The Nuclear Regulatory Commission (NRC) said Monday it had launched a special investigation into two recent events at the Perry Nuclear Plant involving a manual shut down on Feb. 8 and a temporary loss of power on Feb. 11, while the reactor was shut down.
“On Feb. 8, operators manually shut own the reactor when they observed an increase of the temperature in the suppression pool,” the NRC said.
The suppression pool is designed to condense steam and is a source of water used in emergency cooling systems. The NRC said that the Feb. 11 loss of power involved “certain plant cooling equipment.”
Operators were able to use a redundant system and restore power to the cooling systems.
The Feb. 8 and Feb. 11 events are not related, said NRC Region III Administrator Cynthia Pederson. Still, “our team of specialists in reactor operations and electrical equipment will review the technical details to better understand what happened,” she said.
Perry, managed by FirstEnergy Nuclear Operating Company, is a 1,260-MW General Electric Type 6 boiling water reactor (BWR) 35 miles northeast of Cleveland that has been in operation since November 1986.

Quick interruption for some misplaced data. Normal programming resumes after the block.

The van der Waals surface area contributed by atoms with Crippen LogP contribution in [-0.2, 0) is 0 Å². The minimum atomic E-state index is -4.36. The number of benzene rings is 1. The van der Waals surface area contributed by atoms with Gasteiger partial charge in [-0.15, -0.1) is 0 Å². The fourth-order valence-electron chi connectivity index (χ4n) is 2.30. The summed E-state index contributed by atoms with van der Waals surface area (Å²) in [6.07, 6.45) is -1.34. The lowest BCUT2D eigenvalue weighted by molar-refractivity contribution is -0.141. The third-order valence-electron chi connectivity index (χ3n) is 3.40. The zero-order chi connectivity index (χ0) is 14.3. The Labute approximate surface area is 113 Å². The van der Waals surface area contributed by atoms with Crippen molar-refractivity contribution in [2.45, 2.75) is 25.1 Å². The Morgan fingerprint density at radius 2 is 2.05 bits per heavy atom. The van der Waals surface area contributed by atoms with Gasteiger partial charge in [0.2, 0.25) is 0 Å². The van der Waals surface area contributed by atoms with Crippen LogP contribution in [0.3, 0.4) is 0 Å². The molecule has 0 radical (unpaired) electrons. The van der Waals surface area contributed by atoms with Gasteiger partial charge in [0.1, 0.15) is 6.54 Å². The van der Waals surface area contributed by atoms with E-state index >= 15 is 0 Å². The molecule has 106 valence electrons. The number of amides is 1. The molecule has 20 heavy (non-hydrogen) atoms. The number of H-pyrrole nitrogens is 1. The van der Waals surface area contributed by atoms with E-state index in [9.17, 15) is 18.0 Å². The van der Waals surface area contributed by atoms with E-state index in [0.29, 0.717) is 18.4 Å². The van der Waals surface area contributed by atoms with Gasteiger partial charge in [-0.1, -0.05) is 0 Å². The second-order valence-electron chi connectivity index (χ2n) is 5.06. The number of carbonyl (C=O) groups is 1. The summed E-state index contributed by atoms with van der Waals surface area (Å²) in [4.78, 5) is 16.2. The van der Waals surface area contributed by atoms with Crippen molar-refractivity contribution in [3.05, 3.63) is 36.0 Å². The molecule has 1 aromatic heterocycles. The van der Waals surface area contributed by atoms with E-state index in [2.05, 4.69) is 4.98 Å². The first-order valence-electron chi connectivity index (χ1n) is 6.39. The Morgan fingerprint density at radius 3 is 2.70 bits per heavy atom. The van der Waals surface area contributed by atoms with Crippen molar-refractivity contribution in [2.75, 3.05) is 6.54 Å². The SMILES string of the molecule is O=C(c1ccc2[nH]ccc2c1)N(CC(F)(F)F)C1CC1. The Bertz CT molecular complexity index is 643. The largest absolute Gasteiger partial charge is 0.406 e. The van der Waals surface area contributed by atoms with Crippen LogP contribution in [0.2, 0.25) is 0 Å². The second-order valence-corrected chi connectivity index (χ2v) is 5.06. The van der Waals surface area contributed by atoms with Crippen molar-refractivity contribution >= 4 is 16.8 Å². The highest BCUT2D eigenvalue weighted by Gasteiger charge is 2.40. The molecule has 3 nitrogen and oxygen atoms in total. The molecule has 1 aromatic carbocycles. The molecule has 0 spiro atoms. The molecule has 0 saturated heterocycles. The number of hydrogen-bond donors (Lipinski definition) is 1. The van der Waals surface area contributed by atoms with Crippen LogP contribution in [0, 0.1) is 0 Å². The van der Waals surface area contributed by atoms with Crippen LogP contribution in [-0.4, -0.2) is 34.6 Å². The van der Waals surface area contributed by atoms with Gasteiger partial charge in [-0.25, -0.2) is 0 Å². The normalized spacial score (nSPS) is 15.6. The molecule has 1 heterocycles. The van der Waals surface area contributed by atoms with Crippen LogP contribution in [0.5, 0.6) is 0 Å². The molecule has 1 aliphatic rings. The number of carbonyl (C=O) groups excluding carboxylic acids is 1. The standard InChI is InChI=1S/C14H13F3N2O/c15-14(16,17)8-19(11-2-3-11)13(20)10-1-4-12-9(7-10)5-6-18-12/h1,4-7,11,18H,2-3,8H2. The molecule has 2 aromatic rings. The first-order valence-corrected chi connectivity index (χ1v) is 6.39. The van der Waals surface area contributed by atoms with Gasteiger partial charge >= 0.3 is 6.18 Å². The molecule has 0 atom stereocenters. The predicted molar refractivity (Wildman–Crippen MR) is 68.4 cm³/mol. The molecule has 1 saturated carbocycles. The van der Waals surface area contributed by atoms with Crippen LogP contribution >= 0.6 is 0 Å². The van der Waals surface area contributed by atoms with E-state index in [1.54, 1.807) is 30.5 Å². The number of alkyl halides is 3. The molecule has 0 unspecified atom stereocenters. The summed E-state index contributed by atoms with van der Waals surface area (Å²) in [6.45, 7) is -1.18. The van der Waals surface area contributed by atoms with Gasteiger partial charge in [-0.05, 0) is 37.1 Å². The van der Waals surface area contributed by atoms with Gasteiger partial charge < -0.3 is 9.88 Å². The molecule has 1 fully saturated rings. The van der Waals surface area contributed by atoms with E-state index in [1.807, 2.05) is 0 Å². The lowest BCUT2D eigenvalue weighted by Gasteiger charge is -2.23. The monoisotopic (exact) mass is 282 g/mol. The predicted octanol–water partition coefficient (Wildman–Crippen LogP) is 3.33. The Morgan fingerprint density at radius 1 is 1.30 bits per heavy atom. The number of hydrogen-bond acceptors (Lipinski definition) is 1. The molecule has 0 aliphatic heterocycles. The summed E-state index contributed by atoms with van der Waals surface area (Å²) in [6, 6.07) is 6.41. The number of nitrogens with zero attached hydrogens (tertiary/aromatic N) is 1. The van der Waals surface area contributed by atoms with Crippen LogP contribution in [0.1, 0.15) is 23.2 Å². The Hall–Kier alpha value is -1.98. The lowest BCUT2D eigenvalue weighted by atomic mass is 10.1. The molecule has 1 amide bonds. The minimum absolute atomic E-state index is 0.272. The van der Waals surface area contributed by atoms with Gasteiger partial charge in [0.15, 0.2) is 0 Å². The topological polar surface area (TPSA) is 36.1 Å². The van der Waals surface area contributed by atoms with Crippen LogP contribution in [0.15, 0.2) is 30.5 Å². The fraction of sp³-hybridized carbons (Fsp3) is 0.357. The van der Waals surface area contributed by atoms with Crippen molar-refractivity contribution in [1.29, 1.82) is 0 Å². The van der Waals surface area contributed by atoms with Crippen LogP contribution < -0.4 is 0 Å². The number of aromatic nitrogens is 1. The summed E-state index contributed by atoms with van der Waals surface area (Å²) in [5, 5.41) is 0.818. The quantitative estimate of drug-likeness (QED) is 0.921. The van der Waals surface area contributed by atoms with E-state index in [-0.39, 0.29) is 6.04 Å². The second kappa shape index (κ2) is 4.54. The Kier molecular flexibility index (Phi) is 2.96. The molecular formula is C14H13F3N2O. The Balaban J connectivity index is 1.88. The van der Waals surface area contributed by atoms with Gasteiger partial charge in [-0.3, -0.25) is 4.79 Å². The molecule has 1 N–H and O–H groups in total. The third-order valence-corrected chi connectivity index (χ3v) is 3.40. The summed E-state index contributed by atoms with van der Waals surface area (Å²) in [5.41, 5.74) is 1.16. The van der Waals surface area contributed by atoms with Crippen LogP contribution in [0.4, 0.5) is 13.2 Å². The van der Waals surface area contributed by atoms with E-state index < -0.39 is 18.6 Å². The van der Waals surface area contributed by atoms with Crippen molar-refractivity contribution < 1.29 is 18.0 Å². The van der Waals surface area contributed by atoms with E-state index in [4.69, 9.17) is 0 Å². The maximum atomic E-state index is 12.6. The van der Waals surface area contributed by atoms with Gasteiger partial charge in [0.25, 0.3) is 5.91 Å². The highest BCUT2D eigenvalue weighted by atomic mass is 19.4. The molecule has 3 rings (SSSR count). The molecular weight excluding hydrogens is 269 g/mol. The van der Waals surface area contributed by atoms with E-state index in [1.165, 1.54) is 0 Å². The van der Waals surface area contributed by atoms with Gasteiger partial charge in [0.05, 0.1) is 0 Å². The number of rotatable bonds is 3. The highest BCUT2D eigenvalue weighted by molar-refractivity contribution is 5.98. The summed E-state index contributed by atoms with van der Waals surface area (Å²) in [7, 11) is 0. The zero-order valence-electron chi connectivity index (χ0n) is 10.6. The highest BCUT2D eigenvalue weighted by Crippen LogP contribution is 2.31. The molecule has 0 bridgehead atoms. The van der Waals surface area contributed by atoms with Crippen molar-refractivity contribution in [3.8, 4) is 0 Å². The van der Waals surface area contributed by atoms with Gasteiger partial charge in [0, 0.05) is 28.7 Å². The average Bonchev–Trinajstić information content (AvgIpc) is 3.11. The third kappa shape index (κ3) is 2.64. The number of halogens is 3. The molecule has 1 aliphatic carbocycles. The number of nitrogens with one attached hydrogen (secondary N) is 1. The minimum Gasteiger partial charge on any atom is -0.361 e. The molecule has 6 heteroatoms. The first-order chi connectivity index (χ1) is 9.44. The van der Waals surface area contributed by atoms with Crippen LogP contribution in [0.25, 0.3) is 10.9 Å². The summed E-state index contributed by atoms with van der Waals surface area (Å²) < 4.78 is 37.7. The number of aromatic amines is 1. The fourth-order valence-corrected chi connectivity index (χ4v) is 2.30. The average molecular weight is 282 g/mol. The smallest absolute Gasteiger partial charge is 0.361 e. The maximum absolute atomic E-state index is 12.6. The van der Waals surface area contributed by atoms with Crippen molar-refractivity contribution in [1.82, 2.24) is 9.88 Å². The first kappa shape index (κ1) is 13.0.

FirstEnergy reported a “spurious” set of signals from pressure and temperature monitors that prompted automated valves in high-pressure steam lines to open. This diverted high-temperature steam on route to the plant's turbines to a condenser, which allows the steam to cool down and convert back to water.
But the temperature of the condenser suppression pool water was predicted to rise, which prompted operators to shut down the reactor, reported Cleveland.com.
FirstEnergy spokeswoman Jennifer Young said the plant operators reacted “conservatively,” as they should have.
Engineers later said that air in the instrument line triggered the steam diversion by giving a false reading of high pressure in the line.
The second shut down came on Feb. 11, when there was a brief electrical shut down to electric pumps that feed coolant water to the reactor. A redundant system was activated and plant technicians were looking into the cause of that electrical hiccup.
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